I’ve been working with the basics of watercolour again and seeing more colour than dirty water on paper. The “Leaves” study is an example of clean colour.
Rescuing good habits is a result of teaching art again and as my friend Terence said, it is good because teaching is learning. I am teaching my students and learning again, all the good habits I had forgotten.
Above is a render of leaves from my garden. Some of you may know the blood-red foliage of Euphorbia cotinifolia (Caribbean Copper Plant, or Red Spurge) which I often photograph and post here. The sap is poisonous, but this hardy small tree is a favourite because of its gorgeous foliage. I caught on camera a few coloured leaves at the end of autumn when the leaves went from green to golds and orange before they all fell. Above is a negative painting (homework) for my students who are learning different watercolour techniques. If you are in Brisbane and want to join my classes, please email me for details on firstname.lastname@example.org. I hope you like this study of the leaves.
Hanuabada Outskirts watercolour is completed. I have decided not to put in any more houses. It was interesting when painting and looking at the original reference picture below (taken by My Place Allen) that I discovered people inside some of the houses. Apart from the lady in the foreground, I captured a man sitting under the clothesline in the background, but I left out a few people in the middle houses. Yes…this could be a story.
All the my art shown on this blog are for sale. We offer both originals and limited edition prints. I also paint commissions. If you are interested, email email@example.com
I am painting more watercolours and that’s why I’ve been silent on this blog. It feels like I’m telling a story in a different way and this is very fulfilling. I have a few assignments to finish but I wanted to share one of these ‘stories’. Here I am working through an artwork of a young woman from Simbu, Papua New Guinea. I love her headdress and feathers. Birds are interesting and amazing creatures, but when you paint so many bird feathers, it is quite challenging. And because I love lorikeets and have raised them – there is the guilt …of the dead birds, but there’s another story – culture, nature conflict…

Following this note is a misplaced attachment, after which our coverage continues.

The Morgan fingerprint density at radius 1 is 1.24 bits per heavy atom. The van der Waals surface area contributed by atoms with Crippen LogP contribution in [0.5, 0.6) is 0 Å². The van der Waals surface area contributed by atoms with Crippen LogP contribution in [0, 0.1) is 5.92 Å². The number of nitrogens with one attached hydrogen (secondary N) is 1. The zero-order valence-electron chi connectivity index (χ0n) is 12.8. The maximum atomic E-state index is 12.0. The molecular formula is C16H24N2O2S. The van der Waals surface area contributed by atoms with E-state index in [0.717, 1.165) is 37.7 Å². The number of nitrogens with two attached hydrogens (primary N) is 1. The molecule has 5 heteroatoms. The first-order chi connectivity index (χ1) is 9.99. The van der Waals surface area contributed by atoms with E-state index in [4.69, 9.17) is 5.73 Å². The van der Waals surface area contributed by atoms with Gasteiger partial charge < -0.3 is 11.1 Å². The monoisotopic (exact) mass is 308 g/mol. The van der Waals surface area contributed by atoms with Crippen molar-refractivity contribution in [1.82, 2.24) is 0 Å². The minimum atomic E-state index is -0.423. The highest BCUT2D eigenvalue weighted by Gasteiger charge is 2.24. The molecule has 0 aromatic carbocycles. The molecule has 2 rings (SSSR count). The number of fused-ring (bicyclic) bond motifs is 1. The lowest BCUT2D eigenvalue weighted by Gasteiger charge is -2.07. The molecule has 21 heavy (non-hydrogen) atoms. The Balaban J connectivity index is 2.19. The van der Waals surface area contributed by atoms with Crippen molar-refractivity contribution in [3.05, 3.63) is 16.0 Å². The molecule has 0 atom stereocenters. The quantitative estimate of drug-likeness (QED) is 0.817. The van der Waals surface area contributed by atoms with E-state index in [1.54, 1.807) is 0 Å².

Anyway, I think I have almost got the Kina shells right, but the challenge of the feathers takes time. It also gives me more pleasure to learn and practice. Google Papua New Guinea culture if you want to see some real headdresses of fantastic colours, shapes and feathers.
I hope you like Meri Simbu II. I painted Meri Simbu the first six years ago and due to her popularity, it was no surprise when a client asked me for a new version. Meri Simbu II is about 800+mmx1200+ big, so I have to do small sections and pay attention to the details at the same time. The first Meri Simbu was no larger than an A4 paper size.
I will be back to stories soon. Thank you for continuing to visit the Tribalmystic blog and thank you to all those who have emailed personally me and for the birthday wishes for today.
The crowning of the Hiri Hanenamo Queen is an annual event in Port Moresby, Papua New Guinea. The contest is run to coincide with the PNG Independence celebrations. Above is my own interpretation of the queen. I enjoy this contest and the festival itself and am very proud of the Motuans for continuing to reinforce their heritage to their young women.
In 2016, Olive Tau was crowned as 2016 Miss Hiri Hanenamo Queen followed by her Runner- up Boni Bitu from Porebada village.
In third place and taking the Miss Hetura for 2016 was Maha Asi from Tubuserea village. See their pictures below courtesy of Loop PNG.
Hiri Trade – Adventure Kokoda
The Hiri Trade expedition was between the Motuan and the Erema (Gulf) people in the Gulf of Papua. This is a form of barter trade where the Motuans traded clay pots for sago with villagers along the Gulf coastline.
The Motuan (men) sailed westwards during the south-easterly winds known locally as the “Lahara winds”. After the trade, they returned when the winds changed eastwards. These winds are called the “Laurabada winds”.